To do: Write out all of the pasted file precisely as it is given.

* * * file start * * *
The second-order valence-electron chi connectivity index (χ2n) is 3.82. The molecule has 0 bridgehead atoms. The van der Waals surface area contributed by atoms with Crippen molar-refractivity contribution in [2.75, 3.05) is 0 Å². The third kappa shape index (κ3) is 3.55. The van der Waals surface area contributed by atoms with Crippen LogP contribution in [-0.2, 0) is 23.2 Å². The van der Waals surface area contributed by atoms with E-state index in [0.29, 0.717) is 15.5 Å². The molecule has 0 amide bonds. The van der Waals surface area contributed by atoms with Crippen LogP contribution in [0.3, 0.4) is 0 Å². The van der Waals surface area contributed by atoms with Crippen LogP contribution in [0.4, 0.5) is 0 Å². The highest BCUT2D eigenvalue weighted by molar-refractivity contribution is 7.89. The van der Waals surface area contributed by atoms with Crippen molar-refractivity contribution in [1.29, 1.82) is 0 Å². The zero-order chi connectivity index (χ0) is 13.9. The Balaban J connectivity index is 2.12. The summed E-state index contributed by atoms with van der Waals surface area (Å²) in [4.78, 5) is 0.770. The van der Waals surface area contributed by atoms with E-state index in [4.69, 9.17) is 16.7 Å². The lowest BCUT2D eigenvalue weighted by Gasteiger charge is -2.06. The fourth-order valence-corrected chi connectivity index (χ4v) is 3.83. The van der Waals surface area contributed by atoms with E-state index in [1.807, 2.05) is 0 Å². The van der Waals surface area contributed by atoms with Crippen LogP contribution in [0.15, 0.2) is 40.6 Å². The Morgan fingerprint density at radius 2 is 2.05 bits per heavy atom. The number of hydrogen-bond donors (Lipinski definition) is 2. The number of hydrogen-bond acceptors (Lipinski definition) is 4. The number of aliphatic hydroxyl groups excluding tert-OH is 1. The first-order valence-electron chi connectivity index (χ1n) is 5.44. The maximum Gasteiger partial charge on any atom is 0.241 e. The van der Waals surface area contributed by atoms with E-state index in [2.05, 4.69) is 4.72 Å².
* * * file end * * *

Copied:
The second-order valence-electron chi connectivity index (χ2n) is 3.82. The molecule has 0 bridgehead atoms. The van der Waals surface area contributed by atoms with Crippen molar-refractivity contribution in [2.75, 3.05) is 0 Å². The third kappa shape index (κ3) is 3.55. The van der Waals surface area contributed by atoms with Crippen LogP contribution in [-0.2, 0) is 23.2 Å². The van der Waals surface area contributed by atoms with E-state index in [0.29, 0.717) is 15.5 Å². The molecule has 0 amide bonds. The van der Waals surface area contributed by atoms with Crippen LogP contribution in [0.3, 0.4) is 0 Å². The van der Waals surface area contributed by atoms with Crippen LogP contribution in [0.4, 0.5) is 0 Å². The highest BCUT2D eigenvalue weighted by molar-refractivity contribution is 7.89. The van der Waals surface area contributed by atoms with Crippen molar-refractivity contribution in [1.29, 1.82) is 0 Å². The zero-order chi connectivity index (χ0) is 13.9. The Balaban J connectivity index is 2.12. The summed E-state index contributed by atoms with van der Waals surface area (Å²) in [4.78, 5) is 0.770. The van der Waals surface area contributed by atoms with E-state index in [4.69, 9.17) is 16.7 Å². The lowest BCUT2D eigenvalue weighted by Gasteiger charge is -2.06. The fourth-order valence-corrected chi connectivity index (χ4v) is 3.83. The van der Waals surface area contributed by atoms with E-state index in [1.807, 2.05) is 0 Å². The van der Waals surface area contributed by atoms with Crippen LogP contribution in [0.15, 0.2) is 40.6 Å². The Morgan fingerprint density at radius 2 is 2.05 bits per heavy atom. The number of hydrogen-bond donors (Lipinski definition) is 2. The number of hydrogen-bond acceptors (Lipinski definition) is 4. The number of aliphatic hydroxyl groups excluding tert-OH is 1. The first-order valence-electron chi connectivity index (χ1n) is 5.44. The maximum Gasteiger partial charge on any atom is 0.241 e. The van der Waals surface area contributed by atoms with E-state index in [2.05, 4.69) is 4.72 Å².